‘The Last Empress’ by Hannah Pakula

Madame Chiang Kai-shek may have acted like royalty, but she was not really China’s “Last Empress,” as the title of Hannah Pakula’s new book declares. Instead, Madame Chiang broke the mold for women in China, where she was the first and most influential first lady ever.

It’s a good story. A story of wartime travails, of high-stakes political gambling, of an epic fight-to-the-finish between authoritarian Nationalists and radical Communists. It’s also a story of a tempestuous partnership between an ascetic military man and his glamorous, winsome, shrewd and luxury-loving wife. He needed her connections to American money. She needed his access to power. Time magazine named them “Man and Woman of the Year” for 1937, essentially colluding in their myth-making. Together, they led China, and then lost it.

Madame Chiang dazzled Franklin Roosevelt, bedded Wendell Wilkie, backstabbed Gen. Joseph Stilwell and, for a time, enthralled the greater American public. Dynamic, vain, literary and ambitious -- she’s a great subject for a long biography.

“The Last Empress” is a beautifully designed book, with an inviting cover and an excellent array of photographs. Unfortunately, what lies between the covers is not as magical. Pakula, who previously wrote biographies of a Romanian queen (“The Last Romantic”) and a Prussian princess (“An Uncommon Woman”), often seems tone-deaf to the subtleties of Chinese culture and history. Here, her extended historical scene-setting can get distant from any connection to Madame Chiang. She does not match the insight and clarity of Laura Tyson Li’s 2006 biography of Madame Chiang, or the originality of Emily Hahn’s “The Soong Sisters” from 1941.

Then again, Madame Chiang’s story is so engrossing that, for those who like an old-fashioned approach, this long-form rendering is still pretty absorbing. Madame Chiang’s life spanned the entire 20th century, and she lived through a period of considerable upheaval, intersecting with quite a cast of characters.

Born in the last years of the 19th century, May-ling Soong was the youngest of three sisters whose father, Charlie, a Christian who made millions printing Bibles, bucked Chinese tradition by raising his daughters to be independent, savvy and ambitious. The eldest became one of China’s richest women. The second married Sun Yat-sen, China’s first president, and then cast her lot with Mao and the Communists. May-ling went to the U.S. for schooling at age 10, first in Georgia and then at Wellesley. When she returned to Shanghai, she said: “the only thing Oriental about me is my face.” Before long, however, she took to wearing elegant, body-hugging Chinese gowns on her slender figure. She drew many suitors, but none had quite the promise of young Chiang Kai-shek, a general who believed himself destined to lead China into a modern era. Chiang had to divorce one wife, pack off a second to graduate school in New York and promise to convert to Christianity before May-ling’s mother would approve the match.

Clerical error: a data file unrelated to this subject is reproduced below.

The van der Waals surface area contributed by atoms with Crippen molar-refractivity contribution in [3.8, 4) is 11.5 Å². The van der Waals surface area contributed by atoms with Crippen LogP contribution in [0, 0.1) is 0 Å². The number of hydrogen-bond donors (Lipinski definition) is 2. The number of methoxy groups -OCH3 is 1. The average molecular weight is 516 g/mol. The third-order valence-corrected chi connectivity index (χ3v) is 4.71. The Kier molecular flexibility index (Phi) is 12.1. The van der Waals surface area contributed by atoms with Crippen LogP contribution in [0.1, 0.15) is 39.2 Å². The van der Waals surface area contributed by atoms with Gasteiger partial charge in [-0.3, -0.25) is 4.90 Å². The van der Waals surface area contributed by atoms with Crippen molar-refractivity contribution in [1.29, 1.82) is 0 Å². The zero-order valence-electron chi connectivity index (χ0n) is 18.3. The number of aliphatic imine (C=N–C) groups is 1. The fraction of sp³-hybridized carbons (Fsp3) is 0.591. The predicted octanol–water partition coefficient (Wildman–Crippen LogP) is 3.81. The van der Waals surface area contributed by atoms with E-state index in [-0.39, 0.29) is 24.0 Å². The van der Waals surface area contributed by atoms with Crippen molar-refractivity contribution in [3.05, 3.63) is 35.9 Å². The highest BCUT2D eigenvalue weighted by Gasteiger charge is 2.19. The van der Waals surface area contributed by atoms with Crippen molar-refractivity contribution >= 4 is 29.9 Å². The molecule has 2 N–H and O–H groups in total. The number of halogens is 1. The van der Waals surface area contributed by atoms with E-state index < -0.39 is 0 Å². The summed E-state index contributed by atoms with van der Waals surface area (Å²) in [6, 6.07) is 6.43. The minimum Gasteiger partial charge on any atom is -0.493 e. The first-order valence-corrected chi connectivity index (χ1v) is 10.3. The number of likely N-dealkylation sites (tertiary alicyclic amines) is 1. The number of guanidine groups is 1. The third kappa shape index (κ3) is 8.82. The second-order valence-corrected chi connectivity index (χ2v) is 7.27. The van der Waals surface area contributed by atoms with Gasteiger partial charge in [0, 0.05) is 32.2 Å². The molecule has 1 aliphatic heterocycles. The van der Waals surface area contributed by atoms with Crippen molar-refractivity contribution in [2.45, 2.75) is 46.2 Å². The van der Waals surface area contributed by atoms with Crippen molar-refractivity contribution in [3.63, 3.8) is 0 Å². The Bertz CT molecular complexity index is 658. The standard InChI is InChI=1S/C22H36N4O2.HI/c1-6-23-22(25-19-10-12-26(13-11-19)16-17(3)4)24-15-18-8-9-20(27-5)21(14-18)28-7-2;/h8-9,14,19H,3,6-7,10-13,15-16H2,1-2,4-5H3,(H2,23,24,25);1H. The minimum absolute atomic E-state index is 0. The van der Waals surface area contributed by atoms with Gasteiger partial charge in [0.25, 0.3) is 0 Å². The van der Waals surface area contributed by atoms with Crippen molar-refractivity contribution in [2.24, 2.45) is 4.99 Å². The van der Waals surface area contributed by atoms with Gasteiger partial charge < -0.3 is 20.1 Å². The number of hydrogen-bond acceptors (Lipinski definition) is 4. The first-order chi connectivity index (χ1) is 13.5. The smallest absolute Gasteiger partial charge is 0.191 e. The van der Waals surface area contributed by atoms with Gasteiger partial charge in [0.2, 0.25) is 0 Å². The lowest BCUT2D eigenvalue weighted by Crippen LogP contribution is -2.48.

“In seeking out a wife with money and power behind her, Chiang had found a woman with ideas and energy as well,” writes Pakula. May-ling had more than ideas and energy. She soon became a poised partner who could soften his imperiousness, write his speeches and eventually become his best diplomat and public relations agent. When Chiang joined Roosevelt and Churchill for a summit in Cairo, his wife simultaneously translated and refashioned his remarks.

Her finest hour came in 1943, when she went to the U.S. to appeal for support in the war against Japan. With a Georgia lilt in her fluent English, and impassioned speeches about an ancient culture transforming into a democracy, Madame Chiang charmed Washington and Congress. By the time she was done touring the country, she had secured political support for billions in aid. How much of it ended up in the pockets of the Chiangs and Soongs is an enduring mystery. Pakula made considerable efforts to find a paper trail, with limited success.

Madame Chiang suffered mysterious illnesses, and took lengthy stays in U.S. hospitals, with long separations from her husband. Their relationship was complex. There are signs of tenderness in surviving letters and telegrams, as well as eyewitness accounts of vicious arguments. Pakula airs some intriguing anecdotes. One has May-ling confiding to a friend that she and Chiang were never intimate, because he wanted no more children. Another suggests that he had been rendered infertile from venereal disease, and never told her. She did have a passionate affair with Wilkie, Roosevelt’s ex-rival for president. But she remained childless.

Eventually, Mao and the Communists defeated Chiang, chasing him to the island of Taiwan. The Chiangs vowed to retake China, but hope faded as the U.S. moved onto other wars in Korea and Vietnam. After Chiang died in 1975, Madame moved to New York, living until 2003. She was 105 years old. Or maybe 106. (She consistently hid her true age.)

Unfortunately, “The Last Empress” is riddled with silly errors that drive Chinaphiles crazy, like saying Beijing’s old Summer Palace covered “60,000 acres,” when it was really 875. Numerous names and dates are wrong. Pakula also has an annoying habit of abandoning judgment when she encounters conflicting evidence, resorting to phrases like “some say . . .” or “whatever the truth or falseness of these stories. . . .” From a historian who evidently spent 10 years with her material, we deserve more.

Madame Chiang trailblazed the role of first lady in China, and surpassed it. Her advocacy for the Nationalist cause was doomed, but she certainly cut a deep path on the consciousness of modern China.

Faison is the author of “South of the Clouds: Exploring the Hidden Realms of China.”